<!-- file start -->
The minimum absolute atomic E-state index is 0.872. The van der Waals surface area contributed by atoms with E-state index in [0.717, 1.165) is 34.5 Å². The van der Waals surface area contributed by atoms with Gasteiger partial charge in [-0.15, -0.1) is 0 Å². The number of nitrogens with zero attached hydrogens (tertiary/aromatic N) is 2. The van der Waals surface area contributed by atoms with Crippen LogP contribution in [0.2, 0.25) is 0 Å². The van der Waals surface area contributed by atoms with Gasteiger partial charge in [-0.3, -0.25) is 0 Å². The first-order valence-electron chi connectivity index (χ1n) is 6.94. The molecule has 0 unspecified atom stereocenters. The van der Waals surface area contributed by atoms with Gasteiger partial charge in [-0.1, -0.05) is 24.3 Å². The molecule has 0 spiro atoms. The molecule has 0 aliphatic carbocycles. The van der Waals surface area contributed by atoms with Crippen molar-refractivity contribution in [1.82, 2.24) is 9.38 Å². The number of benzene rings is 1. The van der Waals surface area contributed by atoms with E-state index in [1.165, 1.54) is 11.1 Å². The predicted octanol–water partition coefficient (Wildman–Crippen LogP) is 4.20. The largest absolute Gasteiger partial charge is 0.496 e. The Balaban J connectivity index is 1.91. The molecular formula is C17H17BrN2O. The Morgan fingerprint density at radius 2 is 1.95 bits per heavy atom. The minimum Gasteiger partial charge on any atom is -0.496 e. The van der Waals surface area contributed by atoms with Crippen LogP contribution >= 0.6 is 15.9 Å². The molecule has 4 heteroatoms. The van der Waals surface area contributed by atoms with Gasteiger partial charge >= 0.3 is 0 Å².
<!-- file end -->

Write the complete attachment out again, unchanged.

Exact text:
The minimum absolute atomic E-state index is 0.872. The van der Waals surface area contributed by atoms with E-state index in [0.717, 1.165) is 34.5 Å². The van der Waals surface area contributed by atoms with Gasteiger partial charge in [-0.15, -0.1) is 0 Å². The number of nitrogens with zero attached hydrogens (tertiary/aromatic N) is 2. The van der Waals surface area contributed by atoms with Crippen LogP contribution in [0.2, 0.25) is 0 Å². The van der Waals surface area contributed by atoms with Gasteiger partial charge in [-0.3, -0.25) is 0 Å². The first-order valence-electron chi connectivity index (χ1n) is 6.94. The molecule has 0 unspecified atom stereocenters. The van der Waals surface area contributed by atoms with Gasteiger partial charge in [-0.1, -0.05) is 24.3 Å². The molecule has 0 spiro atoms. The molecule has 0 aliphatic carbocycles. The van der Waals surface area contributed by atoms with Crippen molar-refractivity contribution in [1.82, 2.24) is 9.38 Å². The number of benzene rings is 1. The van der Waals surface area contributed by atoms with E-state index in [1.165, 1.54) is 11.1 Å². The predicted octanol–water partition coefficient (Wildman–Crippen LogP) is 4.20. The largest absolute Gasteiger partial charge is 0.496 e. The Balaban J connectivity index is 1.91. The molecular formula is C17H17BrN2O. The Morgan fingerprint density at radius 2 is 1.95 bits per heavy atom. The minimum Gasteiger partial charge on any atom is -0.496 e. The van der Waals surface area contributed by atoms with Crippen LogP contribution >= 0.6 is 15.9 Å². The molecule has 4 heteroatoms. The van der Waals surface area contributed by atoms with Gasteiger partial charge >= 0.3 is 0 Å².